• Or they could have gone upstairs, brought all the supplies up there and destroyed the staircase. Zombies being unable to climb, they would be fine, and if they needed to escape they could climb out a window and on to the roof, find a safe location to drop down to the ground and flee.
  • Took a Level in Badass: Barbra gets over her catatonic state and saves Mrs. Cooper from the zombies that grab at her. Unfortunately, it comes at the cost of her own life.
  • Tragic Mistake: Ben, our hero, believes that they must defend the house from the zombies. Harry Cooper, our unsympathetic antagonist, insists that they should flee to the basement and barricade the basement door. Ben wins the argument, but Cooper was right. Ben's plan to defend the house leads to disaster, and after everyone else is killed he does in fact flee to the basement, where he survives the zombies.
  • Ugly Guy, Hot Wife: The Coopers.
  • Unbuilt Trope: The zombies are never once referred to as such and are instead called "ghouls", "flesh-eaters", and so on. They are also somewhat more intelligent than the norm. Also, if this film is taken as its own separate work rather than as part of a series, the problem seems to be quite quickly contained (going by the newscasts) instead of being a truly apocalyptic event. It's also pretty clear that the survivors wipe themselves out through their incompetence and refusal to work together rather than any extreme danger from the zombies.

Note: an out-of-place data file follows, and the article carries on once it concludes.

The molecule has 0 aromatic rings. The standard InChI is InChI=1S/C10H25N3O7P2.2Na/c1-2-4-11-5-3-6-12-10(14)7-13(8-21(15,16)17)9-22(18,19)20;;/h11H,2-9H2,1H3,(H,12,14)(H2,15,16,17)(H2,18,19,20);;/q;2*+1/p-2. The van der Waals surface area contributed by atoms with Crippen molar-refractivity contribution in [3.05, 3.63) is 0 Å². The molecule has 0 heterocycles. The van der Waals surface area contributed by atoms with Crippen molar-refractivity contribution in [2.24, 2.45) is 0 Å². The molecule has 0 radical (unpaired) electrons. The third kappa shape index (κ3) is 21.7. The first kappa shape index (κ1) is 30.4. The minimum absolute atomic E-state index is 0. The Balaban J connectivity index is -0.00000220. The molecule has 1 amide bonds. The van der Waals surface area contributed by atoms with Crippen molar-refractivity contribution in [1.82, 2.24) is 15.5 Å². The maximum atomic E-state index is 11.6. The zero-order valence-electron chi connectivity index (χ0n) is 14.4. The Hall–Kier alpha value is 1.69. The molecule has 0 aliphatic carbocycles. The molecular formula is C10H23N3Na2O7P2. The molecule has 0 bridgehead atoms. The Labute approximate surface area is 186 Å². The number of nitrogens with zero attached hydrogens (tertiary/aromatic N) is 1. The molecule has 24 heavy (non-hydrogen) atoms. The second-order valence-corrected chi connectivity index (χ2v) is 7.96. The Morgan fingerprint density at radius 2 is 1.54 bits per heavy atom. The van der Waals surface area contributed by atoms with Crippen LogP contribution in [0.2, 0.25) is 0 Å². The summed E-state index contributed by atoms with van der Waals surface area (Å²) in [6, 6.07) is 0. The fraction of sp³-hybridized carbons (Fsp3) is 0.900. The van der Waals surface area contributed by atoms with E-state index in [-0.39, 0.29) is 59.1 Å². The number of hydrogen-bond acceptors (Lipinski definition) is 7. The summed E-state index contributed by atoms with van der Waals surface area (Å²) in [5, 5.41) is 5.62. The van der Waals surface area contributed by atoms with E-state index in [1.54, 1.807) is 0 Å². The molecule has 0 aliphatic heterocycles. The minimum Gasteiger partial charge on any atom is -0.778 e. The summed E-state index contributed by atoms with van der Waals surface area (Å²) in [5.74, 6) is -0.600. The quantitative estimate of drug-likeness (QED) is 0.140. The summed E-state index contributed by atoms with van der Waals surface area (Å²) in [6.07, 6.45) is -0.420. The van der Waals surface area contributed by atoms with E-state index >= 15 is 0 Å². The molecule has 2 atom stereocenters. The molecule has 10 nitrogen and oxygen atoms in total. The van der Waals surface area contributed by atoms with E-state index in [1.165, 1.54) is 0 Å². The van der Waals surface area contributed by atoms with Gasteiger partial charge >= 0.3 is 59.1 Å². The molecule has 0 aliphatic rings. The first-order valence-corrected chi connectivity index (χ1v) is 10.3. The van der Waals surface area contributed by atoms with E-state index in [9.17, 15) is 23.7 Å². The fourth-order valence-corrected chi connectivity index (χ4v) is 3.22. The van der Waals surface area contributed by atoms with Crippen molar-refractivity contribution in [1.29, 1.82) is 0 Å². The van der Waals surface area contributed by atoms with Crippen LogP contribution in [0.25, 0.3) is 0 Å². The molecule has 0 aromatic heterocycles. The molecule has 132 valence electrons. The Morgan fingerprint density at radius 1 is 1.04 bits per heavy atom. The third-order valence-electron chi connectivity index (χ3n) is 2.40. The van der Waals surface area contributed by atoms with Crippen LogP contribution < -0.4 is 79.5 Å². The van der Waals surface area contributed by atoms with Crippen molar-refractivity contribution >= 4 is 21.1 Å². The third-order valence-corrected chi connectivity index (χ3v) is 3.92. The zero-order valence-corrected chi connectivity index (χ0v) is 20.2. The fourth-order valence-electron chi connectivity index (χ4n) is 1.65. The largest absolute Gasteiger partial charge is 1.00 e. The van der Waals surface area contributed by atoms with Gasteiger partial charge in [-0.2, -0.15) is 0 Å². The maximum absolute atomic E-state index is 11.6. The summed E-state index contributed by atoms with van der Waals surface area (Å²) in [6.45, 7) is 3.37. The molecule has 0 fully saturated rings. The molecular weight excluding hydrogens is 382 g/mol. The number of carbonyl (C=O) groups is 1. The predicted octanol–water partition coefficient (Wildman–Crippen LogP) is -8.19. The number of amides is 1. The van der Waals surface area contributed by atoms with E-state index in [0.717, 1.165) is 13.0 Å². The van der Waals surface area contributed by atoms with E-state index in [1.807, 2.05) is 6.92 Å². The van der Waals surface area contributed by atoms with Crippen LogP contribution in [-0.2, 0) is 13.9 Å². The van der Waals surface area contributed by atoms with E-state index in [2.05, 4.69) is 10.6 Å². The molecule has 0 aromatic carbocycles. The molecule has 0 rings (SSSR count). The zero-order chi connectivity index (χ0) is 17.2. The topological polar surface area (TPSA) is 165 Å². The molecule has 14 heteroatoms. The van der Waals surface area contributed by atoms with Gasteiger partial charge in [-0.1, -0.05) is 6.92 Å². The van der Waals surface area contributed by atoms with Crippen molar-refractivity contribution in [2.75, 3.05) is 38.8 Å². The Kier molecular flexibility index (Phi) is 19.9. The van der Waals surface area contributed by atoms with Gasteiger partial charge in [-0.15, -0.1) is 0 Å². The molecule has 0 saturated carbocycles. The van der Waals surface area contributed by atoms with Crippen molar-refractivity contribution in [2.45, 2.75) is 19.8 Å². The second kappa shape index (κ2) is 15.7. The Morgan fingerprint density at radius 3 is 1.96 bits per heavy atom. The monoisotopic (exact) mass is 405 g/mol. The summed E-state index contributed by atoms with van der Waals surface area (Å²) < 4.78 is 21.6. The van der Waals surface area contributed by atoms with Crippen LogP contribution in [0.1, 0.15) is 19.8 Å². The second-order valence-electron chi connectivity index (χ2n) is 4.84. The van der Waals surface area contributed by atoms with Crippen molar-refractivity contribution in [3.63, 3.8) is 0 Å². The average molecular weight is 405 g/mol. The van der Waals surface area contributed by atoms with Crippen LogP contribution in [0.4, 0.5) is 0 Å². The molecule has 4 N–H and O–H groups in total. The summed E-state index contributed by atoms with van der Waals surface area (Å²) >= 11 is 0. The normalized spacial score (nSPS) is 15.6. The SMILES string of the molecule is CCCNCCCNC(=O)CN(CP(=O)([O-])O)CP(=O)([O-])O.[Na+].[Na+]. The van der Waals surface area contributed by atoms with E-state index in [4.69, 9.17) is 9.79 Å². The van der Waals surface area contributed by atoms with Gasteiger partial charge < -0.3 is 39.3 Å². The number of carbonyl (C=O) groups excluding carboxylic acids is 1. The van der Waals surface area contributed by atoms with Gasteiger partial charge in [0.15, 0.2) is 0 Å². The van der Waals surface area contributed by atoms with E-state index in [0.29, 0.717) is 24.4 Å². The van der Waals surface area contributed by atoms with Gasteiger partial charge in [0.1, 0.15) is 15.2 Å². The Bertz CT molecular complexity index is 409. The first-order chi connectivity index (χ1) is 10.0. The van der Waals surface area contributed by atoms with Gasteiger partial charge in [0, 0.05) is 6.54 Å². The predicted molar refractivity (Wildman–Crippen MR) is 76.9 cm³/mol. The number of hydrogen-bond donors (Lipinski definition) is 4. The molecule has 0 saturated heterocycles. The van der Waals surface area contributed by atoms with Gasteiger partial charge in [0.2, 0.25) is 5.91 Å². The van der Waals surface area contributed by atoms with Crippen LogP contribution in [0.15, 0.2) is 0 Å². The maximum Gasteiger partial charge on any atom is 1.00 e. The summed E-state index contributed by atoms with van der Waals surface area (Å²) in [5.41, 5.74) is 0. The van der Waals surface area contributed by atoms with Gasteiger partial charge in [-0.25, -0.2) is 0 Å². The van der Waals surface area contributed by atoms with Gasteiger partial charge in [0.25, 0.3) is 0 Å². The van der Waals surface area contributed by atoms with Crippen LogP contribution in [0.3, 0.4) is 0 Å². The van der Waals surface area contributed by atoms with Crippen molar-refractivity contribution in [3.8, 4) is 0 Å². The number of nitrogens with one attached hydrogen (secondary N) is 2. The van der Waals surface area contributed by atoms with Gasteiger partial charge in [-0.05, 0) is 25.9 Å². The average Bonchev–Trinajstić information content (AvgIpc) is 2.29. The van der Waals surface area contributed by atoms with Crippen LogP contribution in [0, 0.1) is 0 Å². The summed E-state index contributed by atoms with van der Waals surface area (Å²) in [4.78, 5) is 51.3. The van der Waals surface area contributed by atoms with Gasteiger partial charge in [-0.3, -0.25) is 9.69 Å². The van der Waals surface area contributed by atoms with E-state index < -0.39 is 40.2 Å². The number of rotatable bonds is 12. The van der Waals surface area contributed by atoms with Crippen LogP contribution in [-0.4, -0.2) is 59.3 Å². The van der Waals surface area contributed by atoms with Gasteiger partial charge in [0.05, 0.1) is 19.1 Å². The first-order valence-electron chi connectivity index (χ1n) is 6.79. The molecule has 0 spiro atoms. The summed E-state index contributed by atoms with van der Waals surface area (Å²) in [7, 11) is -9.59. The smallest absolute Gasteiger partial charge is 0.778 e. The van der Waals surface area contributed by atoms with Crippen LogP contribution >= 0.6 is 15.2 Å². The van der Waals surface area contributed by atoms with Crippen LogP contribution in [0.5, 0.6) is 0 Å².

• Uncertain Doom: While the obvious intent and most logical implication is that Barbra was Devoured by the Horde, she is not actually seen dead or even being bitten. As such, a few unofficial followups and spin-offs for the film have her surviving in various ways.
  • Unspoken Plan Guarantee: The plan to go out of the house, unlock the pump and refuel the truck is clearly explained to the audience. It fails.
  • The Virus: Ghoul bites spread a deadly infection that cause victims to rise again, but all of the recent dead have risen.
    • In fact, it's arguable whether the bite is actually the cause. There's equal evidence to suggest that the bite merely kills because it's laden with lethal bacterianote  and it's the radiation that started the rise in the first place that causes the plague-killed body to then rise itself.
  • Where the Hell Is Springfield?: The house is a few miles away from the town of Willard, Pennsylvania, which is completely fictional. The only concrete details about the location is that it's around 150-200 miles from Pittsburgh (going by Johnny's mention of a "three-hour drive" back to the city in the opening scene) and you can still receive Pittsburgh TV stations pretty well over-the-air. The cemetery and farmhouse were both actually in Evans City, about a half-hour north of Pittsburgh in Real Life.
  • Women Drivers: Barbra makes it all of about 100 feet in the car before crashing it into a tree. (She was just coasting after taking the emergency brake off. After all, Johnny has the key.)note 
  • The X of Y: Well, there's no "The" in the title, but otherwise it fits.
  • Zombie Apocalypse: Averted, actually. Atypically for a zombie infection movie, the ending shows that the living win the day, and emerge unchanged. Well, until the sequel, anyway...